A decade ago, the hip-hop sounds of Los Angeles were sirens and semiautomatics,
the city’s danger and spiritual desolation conveyed musically through the belligerence of artists like N.W.A. and Ice-T (who put it best: “We didn’t go to parties. We robbed parties”). Yet amidst the crossfire was a sea of relative calm—the Good Life, a South Central café where the open mic nights became a haven for local youth tired of the nihilism. Of that camp, it’s the Freestyle Fellowship who fashioned bold new stylistic boundaries for the genre.
To Whom It May Concern is an elusive document—the Holy Grail of underground hip-hop. Its initial 1991 run of 500
cassettes and 300 vinyl LPs is a faint memory; rather, its legacy depends on generation upon generation of dubbed copies passed along like gifts. Now on CD for the first time,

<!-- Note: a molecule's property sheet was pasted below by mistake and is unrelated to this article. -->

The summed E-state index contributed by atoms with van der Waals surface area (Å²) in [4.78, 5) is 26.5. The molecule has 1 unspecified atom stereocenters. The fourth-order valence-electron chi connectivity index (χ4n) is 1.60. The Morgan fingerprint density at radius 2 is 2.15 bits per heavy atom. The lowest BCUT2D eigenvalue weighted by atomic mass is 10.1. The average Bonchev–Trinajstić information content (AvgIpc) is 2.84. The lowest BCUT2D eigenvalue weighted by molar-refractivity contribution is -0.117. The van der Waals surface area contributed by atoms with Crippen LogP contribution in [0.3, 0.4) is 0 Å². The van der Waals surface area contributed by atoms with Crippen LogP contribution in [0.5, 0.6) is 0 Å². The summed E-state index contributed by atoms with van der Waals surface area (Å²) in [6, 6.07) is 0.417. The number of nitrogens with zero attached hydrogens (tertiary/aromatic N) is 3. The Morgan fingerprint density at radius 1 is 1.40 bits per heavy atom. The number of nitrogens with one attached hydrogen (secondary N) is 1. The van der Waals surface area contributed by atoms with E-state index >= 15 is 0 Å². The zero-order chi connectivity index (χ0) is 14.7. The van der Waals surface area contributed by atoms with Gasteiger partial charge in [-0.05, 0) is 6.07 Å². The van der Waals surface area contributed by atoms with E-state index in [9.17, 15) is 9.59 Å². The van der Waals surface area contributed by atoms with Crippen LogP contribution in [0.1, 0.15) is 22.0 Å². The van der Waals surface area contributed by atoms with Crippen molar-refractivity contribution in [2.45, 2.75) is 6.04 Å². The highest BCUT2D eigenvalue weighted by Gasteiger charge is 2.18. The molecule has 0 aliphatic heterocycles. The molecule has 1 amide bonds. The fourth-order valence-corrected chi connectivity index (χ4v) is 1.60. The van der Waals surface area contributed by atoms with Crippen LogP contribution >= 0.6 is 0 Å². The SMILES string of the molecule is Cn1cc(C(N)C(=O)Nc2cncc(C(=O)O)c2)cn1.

To Whom stakes its claim as the blueprint for not only the L.A. independent scene, but for those of the Bay Area and New York as well. The nonlinear narratives of Aceyalone, Mikah 9, P.E.A.C.E., and Self Jupiter took cues from improvised jazz and scat cadences, creating rapid-fire tales of transglobal transcendence and cultural affirmation that spurned the era’s prevailing antivalues.
On “7th Seal” Mikah 9 warns
of “schemes of global subjugation”; on “Legal Alien,” J. Sumbi invokes black science fiction, railing against those who “call me a trespasser.
I was first on the planet, but now I’m last on the poles of progress.”
In their quest to “take
rap music to its threshold of enlightenment,” the Fellowship fell on many deaf ears, yet
their vision is still heard today re-imagined in the progressive sounds of groups like Company Flow and Styles of Beyond. Be advised.
Beats and Rhymes, 6230 Wilshire Blvd., Suite 1108, L.A., CA 90048
This article from the Village Voice Archive was posted on July 27, 1999